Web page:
*An article claiming Germany 74% renewable in 2014 https://plus.google.com/+Earththeoperat ... n2og7oQJFf

* An article claiming the switch to solar will happen because it will be cheaper, not because people care about global warming. http://pando.com/2014/04/11/now-can-we- ... sing-solar

* Rooftop solar provides off-grid energy cheaper than utilities. and will soon be combined with battery storage from Tesla. https://www.solarcity.com/residential/energy-storage

* Financial analysts are downgrading the stock of electricity utility companies due to growing and forseen competition from solar panel installations on homes and businesses. http://cleantechnica.com/2014/05/24/ele ... -barclays/

* Global warming isn't the only reason for switching to electric vehicles:
Image

* A long argument on one of David Brin's posts: https://plus.google.com/116665417191671 ... MH2qWaFaGq

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Re: 1379: "4.5 Degrees"

Postby PinkShinyRose » Mon Jun 09, 2014 7:56 am UTC

I think it's fair to force people who contribute disproportionately to our problems to stop, just like it's fair to force people who take your stuff to stop. That said: I find all that land use dubious, there's plenty of unused sun and wind exposed areas in cultured areas (roofs, streets, farmland etc.). I mean, I think most windmills here are on existing farmland (I suspect one windmill doesn't need to replace a whole cow in land use requirements), but why not also on roofs of high buildings? I think it should be mandatory before getting a license to build something at the same height as the surroundings.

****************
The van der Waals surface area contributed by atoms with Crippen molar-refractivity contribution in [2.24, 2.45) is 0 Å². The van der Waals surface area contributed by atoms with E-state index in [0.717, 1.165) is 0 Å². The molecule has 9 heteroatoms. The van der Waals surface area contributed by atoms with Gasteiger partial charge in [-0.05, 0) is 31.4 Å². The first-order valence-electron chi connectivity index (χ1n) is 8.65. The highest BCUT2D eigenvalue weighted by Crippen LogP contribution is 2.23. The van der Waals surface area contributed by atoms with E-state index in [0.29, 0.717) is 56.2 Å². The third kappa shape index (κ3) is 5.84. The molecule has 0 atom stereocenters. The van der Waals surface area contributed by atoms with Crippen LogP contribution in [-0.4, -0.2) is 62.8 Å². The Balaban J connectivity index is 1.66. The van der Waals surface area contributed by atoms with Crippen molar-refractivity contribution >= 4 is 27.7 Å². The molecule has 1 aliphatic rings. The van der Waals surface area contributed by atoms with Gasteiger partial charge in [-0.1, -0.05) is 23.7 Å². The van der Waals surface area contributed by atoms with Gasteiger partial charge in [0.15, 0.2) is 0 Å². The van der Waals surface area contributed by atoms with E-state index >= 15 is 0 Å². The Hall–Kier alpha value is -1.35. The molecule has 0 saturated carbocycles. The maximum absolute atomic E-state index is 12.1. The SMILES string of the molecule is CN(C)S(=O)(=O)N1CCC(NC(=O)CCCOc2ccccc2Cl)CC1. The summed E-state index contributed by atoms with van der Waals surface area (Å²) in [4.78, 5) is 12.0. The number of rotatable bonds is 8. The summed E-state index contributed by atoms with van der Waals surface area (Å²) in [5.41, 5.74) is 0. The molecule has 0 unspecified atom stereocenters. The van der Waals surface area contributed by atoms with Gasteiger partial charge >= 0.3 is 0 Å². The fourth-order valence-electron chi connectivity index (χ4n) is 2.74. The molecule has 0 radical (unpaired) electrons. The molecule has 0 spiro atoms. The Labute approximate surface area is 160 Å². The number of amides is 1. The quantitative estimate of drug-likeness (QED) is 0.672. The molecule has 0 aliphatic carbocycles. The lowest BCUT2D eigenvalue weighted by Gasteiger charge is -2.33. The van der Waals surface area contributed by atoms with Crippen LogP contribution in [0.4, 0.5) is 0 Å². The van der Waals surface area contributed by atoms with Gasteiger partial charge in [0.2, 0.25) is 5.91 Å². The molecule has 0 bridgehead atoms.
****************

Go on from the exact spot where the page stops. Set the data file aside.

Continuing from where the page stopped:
All of this does depend on surroundings of course, in more sunny areas solar panels should be mandatory instead of windmills.

Of course none of this would help us get to the right level, but every bit helps. Another thing that would probably help is replacing the huge amounts of low buildings with a couple of high rising buildings (no more buildings with fewer than 10 floors, bar some special use cases) and replanting the then-unused areas.

What I don't get, are the large differences between developed countries in greenhouse emissions per capita.